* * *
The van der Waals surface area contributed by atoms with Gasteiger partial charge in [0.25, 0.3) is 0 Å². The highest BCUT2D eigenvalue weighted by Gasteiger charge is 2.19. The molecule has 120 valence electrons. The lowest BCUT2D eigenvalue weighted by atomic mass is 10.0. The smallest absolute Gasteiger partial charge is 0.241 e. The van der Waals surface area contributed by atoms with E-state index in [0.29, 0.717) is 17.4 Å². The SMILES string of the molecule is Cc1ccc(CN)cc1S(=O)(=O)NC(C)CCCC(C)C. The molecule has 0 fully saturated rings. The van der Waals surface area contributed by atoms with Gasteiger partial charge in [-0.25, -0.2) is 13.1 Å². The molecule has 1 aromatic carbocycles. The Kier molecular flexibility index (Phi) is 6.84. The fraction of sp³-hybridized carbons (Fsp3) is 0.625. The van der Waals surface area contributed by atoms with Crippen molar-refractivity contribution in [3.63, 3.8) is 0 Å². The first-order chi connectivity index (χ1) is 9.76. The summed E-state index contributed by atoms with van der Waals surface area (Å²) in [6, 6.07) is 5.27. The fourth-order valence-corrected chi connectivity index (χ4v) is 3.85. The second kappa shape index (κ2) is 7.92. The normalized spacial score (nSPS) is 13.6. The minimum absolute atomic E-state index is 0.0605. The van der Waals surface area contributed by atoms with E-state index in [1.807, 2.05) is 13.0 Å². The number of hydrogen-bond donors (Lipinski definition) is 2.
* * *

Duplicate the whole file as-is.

The van der Waals surface area contributed by atoms with Gasteiger partial charge in [0.25, 0.3) is 0 Å². The highest BCUT2D eigenvalue weighted by Gasteiger charge is 2.19. The molecule has 120 valence electrons. The lowest BCUT2D eigenvalue weighted by atomic mass is 10.0. The smallest absolute Gasteiger partial charge is 0.241 e. The van der Waals surface area contributed by atoms with E-state index in [0.29, 0.717) is 17.4 Å². The SMILES string of the molecule is Cc1ccc(CN)cc1S(=O)(=O)NC(C)CCCC(C)C. The molecule has 0 fully saturated rings. The van der Waals surface area contributed by atoms with Gasteiger partial charge in [-0.25, -0.2) is 13.1 Å². The molecule has 1 aromatic carbocycles. The Kier molecular flexibility index (Phi) is 6.84. The fraction of sp³-hybridized carbons (Fsp3) is 0.625. The van der Waals surface area contributed by atoms with Crippen molar-refractivity contribution in [3.63, 3.8) is 0 Å². The first-order chi connectivity index (χ1) is 9.76. The summed E-state index contributed by atoms with van der Waals surface area (Å²) in [6, 6.07) is 5.27. The fourth-order valence-corrected chi connectivity index (χ4v) is 3.85. The second kappa shape index (κ2) is 7.92. The normalized spacial score (nSPS) is 13.6. The minimum absolute atomic E-state index is 0.0605. The van der Waals surface area contributed by atoms with E-state index in [1.807, 2.05) is 13.0 Å². The number of hydrogen-bond donors (Lipinski definition) is 2.